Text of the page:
The gospel reading for this week (Christ the King Sunday) is this:
Then Pilate entered the headquarters again, summoned Jesus, and asked him, “Are you the King of the Jews?” Jesus answered, “Do you ask this on your own, or did others tell you about me?” Pilate replied, “I am not a Jew, am I? Your own nation and the chief priests have handed you over to me. What have you done?” Jesus answered, “My kingdom is not from this world. If my kingdom were from this world, my followers would be fighting to keep me from being handed over to the Jews. But as it is, my kingdom is not from here.” Pilate asked him, “So you are a king?” Jesus answered, “You say that I am a king. For this I was born, and for this I came into the world, to testify to the truth. [From John 18]
If you’d been present for this conversation, you’d have witnessed something very odd.
Pilate nearly laughs at a man who is called “King” by some. The man standing before him has a bruised face from being punched a few hours before. He’s exhausted from staying up all night. His friends have betrayed or deserted him. After this encounter, Pilate, the Roman governor, has the man flogged. The next day he’ll be executed. Pilate holds all the power. Not much of a king, that other one.
So it seems.
But looks can be deceiving. We know the end of this story, which is about the turning of the tide in favor of the wrongly imprisoned, the poor, the ill-treated. King? Well, not in the usual way. But still, one who testifies to the truth.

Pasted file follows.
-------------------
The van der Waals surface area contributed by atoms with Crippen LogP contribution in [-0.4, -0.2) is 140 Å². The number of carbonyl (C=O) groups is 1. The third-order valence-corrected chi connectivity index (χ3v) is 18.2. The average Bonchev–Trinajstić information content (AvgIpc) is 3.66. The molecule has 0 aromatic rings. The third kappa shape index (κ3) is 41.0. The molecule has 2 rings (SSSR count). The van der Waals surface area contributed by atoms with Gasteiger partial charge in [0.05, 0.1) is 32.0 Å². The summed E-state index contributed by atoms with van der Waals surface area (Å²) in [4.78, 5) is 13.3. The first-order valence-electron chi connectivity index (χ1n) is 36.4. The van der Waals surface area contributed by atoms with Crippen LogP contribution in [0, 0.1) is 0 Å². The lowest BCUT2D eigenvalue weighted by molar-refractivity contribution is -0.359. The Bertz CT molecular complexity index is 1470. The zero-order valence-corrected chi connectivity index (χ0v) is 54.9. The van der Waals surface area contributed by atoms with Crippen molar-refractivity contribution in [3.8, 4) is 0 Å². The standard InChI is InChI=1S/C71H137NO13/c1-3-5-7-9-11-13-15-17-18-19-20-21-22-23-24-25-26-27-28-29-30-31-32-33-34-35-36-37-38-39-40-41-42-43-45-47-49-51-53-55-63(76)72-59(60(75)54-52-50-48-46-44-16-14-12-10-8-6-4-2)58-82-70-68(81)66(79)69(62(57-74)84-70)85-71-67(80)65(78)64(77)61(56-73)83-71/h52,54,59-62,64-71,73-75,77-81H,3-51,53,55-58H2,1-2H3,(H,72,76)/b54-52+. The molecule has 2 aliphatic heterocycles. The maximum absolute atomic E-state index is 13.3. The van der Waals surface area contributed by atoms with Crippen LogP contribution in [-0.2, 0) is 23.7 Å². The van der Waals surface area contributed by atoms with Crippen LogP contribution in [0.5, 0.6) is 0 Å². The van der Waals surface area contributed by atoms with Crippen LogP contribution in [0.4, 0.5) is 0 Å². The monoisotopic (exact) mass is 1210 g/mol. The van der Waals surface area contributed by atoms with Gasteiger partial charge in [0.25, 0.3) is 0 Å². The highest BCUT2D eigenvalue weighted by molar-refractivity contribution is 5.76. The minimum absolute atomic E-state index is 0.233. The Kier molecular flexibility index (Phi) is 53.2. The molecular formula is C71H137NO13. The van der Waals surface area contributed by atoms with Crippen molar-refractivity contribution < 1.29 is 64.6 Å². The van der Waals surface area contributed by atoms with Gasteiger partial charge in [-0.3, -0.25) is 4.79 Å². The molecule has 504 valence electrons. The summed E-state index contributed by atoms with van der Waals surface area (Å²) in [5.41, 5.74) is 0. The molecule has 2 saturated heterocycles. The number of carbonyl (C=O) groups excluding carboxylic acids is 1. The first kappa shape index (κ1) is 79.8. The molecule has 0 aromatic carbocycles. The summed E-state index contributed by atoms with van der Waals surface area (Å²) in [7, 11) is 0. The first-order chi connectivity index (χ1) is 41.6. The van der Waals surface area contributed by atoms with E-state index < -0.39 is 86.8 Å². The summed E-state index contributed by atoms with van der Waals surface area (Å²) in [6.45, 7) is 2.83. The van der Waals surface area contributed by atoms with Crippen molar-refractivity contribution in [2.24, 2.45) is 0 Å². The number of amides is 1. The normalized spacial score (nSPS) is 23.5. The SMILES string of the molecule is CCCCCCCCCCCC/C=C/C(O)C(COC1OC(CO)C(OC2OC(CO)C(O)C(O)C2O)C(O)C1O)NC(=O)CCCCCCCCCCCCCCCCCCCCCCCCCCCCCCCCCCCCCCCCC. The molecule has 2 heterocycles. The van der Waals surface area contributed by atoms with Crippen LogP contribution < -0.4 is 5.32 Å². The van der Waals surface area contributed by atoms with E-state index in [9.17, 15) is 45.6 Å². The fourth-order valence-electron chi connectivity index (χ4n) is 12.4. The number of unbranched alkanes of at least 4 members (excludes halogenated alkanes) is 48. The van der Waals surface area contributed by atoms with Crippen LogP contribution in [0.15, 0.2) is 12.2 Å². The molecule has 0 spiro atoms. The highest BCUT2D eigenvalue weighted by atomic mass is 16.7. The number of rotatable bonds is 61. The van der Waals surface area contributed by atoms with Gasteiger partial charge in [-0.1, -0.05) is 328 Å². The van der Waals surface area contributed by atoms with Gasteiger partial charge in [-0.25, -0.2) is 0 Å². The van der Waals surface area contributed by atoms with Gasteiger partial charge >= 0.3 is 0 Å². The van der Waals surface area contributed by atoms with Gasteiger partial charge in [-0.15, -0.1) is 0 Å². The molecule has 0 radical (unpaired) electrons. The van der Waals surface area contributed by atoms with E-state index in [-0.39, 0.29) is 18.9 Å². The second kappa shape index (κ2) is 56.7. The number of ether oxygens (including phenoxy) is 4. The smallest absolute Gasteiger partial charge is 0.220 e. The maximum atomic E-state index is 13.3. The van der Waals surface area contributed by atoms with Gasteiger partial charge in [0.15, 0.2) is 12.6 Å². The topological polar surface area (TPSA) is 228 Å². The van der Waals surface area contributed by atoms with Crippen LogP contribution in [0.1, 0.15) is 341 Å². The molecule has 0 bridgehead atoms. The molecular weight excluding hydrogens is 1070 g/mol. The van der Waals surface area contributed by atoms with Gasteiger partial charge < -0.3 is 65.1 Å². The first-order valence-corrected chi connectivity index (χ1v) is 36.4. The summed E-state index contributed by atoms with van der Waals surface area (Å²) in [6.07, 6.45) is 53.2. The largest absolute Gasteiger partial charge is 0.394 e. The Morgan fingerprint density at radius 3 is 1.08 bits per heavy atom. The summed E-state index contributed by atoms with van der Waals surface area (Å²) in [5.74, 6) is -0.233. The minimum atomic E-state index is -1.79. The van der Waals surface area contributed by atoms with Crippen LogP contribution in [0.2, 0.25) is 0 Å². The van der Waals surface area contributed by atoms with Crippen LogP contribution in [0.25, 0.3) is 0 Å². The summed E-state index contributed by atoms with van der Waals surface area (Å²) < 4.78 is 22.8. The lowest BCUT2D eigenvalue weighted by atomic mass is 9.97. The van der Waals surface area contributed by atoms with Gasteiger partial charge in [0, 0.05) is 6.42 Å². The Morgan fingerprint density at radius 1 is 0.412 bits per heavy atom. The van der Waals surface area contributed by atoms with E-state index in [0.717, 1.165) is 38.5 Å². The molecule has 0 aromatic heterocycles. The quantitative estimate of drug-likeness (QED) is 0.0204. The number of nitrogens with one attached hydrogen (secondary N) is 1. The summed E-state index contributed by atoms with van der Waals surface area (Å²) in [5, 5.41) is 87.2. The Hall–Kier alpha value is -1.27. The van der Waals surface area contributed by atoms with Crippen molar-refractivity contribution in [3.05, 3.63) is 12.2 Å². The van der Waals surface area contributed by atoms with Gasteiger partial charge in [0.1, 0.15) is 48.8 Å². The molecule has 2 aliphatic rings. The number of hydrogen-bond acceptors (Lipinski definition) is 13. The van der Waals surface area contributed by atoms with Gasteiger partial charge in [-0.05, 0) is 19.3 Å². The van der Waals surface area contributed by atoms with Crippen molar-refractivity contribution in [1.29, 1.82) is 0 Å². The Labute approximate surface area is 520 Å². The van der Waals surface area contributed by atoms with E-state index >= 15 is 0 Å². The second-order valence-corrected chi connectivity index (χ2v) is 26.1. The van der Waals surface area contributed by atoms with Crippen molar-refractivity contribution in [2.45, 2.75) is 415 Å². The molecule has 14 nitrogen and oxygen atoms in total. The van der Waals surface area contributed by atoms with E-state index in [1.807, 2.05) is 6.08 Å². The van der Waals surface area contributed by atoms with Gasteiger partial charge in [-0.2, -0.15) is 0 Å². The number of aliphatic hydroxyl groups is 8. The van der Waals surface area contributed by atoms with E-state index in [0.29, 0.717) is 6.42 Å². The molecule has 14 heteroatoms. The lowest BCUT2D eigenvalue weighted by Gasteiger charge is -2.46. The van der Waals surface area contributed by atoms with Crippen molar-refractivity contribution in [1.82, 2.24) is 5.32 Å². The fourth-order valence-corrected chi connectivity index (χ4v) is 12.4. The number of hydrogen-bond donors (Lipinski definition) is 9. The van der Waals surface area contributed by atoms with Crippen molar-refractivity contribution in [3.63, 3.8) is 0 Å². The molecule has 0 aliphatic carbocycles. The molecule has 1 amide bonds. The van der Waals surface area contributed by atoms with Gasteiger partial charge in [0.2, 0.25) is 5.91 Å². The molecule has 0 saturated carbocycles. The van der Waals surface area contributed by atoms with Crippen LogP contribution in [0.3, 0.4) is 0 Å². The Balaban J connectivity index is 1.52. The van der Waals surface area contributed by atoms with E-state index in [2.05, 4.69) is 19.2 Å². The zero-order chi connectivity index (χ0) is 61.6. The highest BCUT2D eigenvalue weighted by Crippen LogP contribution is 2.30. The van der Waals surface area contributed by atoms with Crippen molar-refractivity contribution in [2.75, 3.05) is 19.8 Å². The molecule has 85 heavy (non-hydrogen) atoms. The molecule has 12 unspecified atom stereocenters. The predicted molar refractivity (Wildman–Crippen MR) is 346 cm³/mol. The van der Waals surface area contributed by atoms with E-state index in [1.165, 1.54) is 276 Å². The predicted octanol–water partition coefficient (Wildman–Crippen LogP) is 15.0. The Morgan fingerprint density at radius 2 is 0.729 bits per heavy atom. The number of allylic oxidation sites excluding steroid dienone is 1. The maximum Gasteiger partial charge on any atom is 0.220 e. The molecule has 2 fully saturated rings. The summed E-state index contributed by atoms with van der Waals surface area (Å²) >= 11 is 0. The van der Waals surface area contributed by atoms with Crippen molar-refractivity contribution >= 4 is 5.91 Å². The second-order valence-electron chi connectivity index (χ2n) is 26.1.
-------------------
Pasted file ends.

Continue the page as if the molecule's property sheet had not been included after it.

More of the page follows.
Tomorrow is Thanksgiving Day here in the U.S. People will sit down, alone or together, to feast or famine. Meals will be eaten in the company of loved ones, or on the go at work. Some will eat in the hospital, while others will be in their home or someone else’s. Many will dine on turkey and all the fixings, some will drive through a fast food restaurant, some will eat whatever they can find and afford.
It can all be deceiving, can’t it? It should go without saying that the circumstances and menu of the Thanksgiving Day meal are not determined by nor do they define how happy you are. It’s impossible for anyone else to know the truth about your heart, because looks can be deceiving. The truth of the day is in gratitude, sharing, peace, joy. Sometimes in difficult circumstances, those things are hard to come by. Sometimes in easy circumstances, those things are hard to come by.
If you are a stranger to peace, joy, and gratitude this year, may those who are lucky enough to have them befriend you.
And if you are among the lucky and blessed, may sharing be one of the truths you live by.
For if looks can be deceiving, shared grace is transparent.
© Melissa Bane Sevier, 2012